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California budget deficit balloons to $32 billion


$10 billion more than previously predicted

California’s budget deficit has grown to nearly $32 billion, Gov. Gavin Newsom announced on May 12, saying the state’s challenges are partly due to high federal inflation rates and the state’s decision to let some people delay filing their taxes after winter storms.

That’s about $10 billion more than Newsom predicted in January, when he offered his first budget proposal.

He’s now detailing his latest proposal for state spending in the fiscal year that starts July 1. The state’s total budget is about $306 billion, which is far larger than any other state budget.

California is one of the only states to have a shortfall this year. That’s mostly because its progressive tax code relies on wealthy taxpayers whose income is closely tied to the performance of the stock market.

In January, Newsom proposed a number of ideas to cover the deficit, including $9.6 billion in spending cuts.

His latest proposal adds another $1.1 billion in spending cuts and up to $3.9 billion more if revenues don’t improve.

He’s making up the rest of the deficit by shifting expenses, taking some money from the state’s safety net reserve and borrowing.

“We are walking into a budget where we need to maintain our prudence,” Newsom said.

The deficit is small compared to the cash crunch that the state faced during the last recession.

But the challenge for Newsom will be persuading lawmakers to spending cuts who are not accustomed to enacting them.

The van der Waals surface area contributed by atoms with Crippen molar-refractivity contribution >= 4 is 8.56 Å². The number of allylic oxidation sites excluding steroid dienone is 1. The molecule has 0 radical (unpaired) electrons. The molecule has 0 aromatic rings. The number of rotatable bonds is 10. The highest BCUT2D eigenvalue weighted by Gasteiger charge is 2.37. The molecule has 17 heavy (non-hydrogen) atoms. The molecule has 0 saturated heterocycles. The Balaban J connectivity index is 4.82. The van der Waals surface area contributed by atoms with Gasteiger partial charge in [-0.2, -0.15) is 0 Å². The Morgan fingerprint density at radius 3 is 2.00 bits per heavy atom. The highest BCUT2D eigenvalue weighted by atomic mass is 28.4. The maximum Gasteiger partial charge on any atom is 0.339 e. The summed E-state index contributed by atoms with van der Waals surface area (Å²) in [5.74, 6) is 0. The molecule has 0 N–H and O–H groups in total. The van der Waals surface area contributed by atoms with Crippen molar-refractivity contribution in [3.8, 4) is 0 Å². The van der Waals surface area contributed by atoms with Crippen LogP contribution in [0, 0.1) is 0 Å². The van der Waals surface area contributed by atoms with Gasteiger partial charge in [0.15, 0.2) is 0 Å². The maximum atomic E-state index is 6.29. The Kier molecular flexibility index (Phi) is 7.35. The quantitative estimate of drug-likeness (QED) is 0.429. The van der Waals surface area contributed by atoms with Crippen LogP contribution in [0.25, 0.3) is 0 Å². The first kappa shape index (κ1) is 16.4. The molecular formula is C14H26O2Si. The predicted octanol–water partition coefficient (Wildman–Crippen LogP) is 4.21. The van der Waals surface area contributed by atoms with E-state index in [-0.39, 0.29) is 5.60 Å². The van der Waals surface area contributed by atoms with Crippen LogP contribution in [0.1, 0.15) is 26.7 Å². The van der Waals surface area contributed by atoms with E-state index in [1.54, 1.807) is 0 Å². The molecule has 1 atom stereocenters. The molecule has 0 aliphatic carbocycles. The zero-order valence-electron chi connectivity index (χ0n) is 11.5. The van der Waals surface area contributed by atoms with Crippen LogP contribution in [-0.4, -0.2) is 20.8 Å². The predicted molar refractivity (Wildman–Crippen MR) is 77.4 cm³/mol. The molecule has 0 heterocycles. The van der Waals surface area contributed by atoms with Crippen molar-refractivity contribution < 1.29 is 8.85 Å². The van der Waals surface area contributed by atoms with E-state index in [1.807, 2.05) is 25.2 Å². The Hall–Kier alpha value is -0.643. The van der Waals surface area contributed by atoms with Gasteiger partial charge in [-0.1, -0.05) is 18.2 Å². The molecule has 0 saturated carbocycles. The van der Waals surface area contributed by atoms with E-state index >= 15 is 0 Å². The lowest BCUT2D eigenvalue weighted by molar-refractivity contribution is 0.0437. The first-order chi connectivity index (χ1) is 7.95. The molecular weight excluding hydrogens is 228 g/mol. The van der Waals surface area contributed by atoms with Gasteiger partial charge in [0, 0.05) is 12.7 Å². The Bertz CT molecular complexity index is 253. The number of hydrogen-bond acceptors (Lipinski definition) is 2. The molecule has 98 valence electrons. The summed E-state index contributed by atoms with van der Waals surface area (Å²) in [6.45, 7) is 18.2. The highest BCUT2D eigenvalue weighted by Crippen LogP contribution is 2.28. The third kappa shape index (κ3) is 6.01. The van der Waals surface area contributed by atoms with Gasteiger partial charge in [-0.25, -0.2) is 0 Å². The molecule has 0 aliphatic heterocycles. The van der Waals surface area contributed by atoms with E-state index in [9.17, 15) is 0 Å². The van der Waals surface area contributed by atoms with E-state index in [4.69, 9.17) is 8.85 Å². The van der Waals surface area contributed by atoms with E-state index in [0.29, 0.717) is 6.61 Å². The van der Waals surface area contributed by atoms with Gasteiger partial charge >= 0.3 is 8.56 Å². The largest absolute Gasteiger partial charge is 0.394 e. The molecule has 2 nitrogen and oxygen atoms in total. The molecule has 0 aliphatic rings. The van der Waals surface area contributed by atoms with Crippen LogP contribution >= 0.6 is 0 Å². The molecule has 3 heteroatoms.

Since taking office in 2019, Newsom’s biggest budget fights with the Democratic-controlled state Legislature is how to spend California’s record-breaking surpluses. Agreeing on what to cut could be much more difficult.

Newsom’s plan in January was to cut money for flood protection projects, delaying an expansion of a subsidized child care program and canceling a $500 million plan to help small businesses pay higher tax rates associated with some state debt.

On May 11, Newsom announced that he was restoring money previously cut from flood protection projects, plus introducing another $250 million in new spending, which includes raising a levee to protect the Central Valley community of Corcoran.

It’s not yet clear if he can or will relent on his other proposed cuts. Newsom signed off on an expansion of a subsidized child care program last year that would pay to help an extra 20,000 families.

But because of the deficit, Newsom proposed delaying that funding for one year. He argued that the state was having trouble filling the childcare slots it already had.

That angered some Democratic lawmakers, who said the reason the state was having trouble filling its childcare slots is because there aren’t enough childcare workers.

On May 8, Democrats in the Assembly proposed $1 billion in new spending to increase the pay of childcare workers.

“Now, we just need to put a little pressure on the governor to make sure he’s on board,” Assembly Majority Leader Eloise Gomez-Reyes said late last week.